Humble school field trips are becoming major world tours.
Secondary schools are sending students to global destinations as traditional class field trips take on an increasingly exotic - and expensive - flavour.
School parties are boarding planes to all ends of the Earth as teachers and pupils cast books aside to see foreign sites of signficance firsthand.
Tours, once the preserve of sports teams and language departments, now cater to subjects such as classical studies, geography, music and science.
A group of 27 from Massey High School in West Auckland have just returned from a month-long tour of Europe, visiting concert halls where Mozart performed, at a cost of around $10,000 per student.
Mt Albert Grammar School will this year send Year 12 physics students to Nasa. That will cost about $6000.
A company specialising in school tours said there had been signficant growth over the past two decades in schools sending students abroad.
Tour Time managing director Brent Imrie said his company would handle 40 international tours this year.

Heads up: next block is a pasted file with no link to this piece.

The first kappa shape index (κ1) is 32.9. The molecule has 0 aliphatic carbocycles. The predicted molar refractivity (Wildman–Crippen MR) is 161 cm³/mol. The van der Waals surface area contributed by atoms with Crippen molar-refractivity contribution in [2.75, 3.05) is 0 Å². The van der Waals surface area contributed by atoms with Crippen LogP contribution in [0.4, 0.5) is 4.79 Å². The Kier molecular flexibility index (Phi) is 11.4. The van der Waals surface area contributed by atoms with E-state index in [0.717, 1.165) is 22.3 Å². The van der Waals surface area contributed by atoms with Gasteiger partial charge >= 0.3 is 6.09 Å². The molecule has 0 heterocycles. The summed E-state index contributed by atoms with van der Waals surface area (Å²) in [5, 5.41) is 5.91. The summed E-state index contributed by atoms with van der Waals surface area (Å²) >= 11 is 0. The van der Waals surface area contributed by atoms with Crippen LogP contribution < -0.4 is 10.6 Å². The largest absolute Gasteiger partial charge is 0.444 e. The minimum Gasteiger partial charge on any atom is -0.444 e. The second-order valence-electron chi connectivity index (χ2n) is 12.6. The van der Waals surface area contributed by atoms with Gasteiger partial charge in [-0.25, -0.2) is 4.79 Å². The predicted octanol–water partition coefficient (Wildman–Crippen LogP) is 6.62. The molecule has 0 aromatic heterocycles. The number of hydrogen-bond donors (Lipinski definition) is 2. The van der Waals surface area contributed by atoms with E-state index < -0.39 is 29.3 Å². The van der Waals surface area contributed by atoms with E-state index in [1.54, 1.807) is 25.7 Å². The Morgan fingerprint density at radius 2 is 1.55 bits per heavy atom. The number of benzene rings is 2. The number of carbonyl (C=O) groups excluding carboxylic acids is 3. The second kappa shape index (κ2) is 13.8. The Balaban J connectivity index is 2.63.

"It's not cheap but it is accessible," said Imrie. "It's a classroom of the world."
Massey High principal Bruce Ritchie said any overseas tour provided teenagers with experiences and opportunities that were often life-changing.
The school had also sent sports tours to Europe, South Africa, North and South America and a Spanish language trip to Chile.
Touring groups often returned to school as a stronger unit and highly motivated.
"It's a great motivation for the students and exposes students to another world they've never seen," said Ritchie.
Last month, music pupils retraced the footsteps of classical composer Mozart through Italy, Germany and Austria.
They gave public performances at historic venues, including the famous Vienna Opera House.
Cost was an issue, but the school did a year of fundraising to offset the expense for pupils and their parents.
This meant the students gained a greater appreciation of the trip as they had worked hard to pay for it, said Ritchie.
Mt Albert Grammar School principal Dale Burden said any subject-related tour had to have educational value and minimal impact on classroom time.
"It's got to be something that's going to really be of direct benefit to the students, not just a holiday," he said.
This would be the second time the school had taken a group of senior science students to Nasa.
Last year the classical department went to Italy and Greece and language students took trips to Germany and New Caledonia.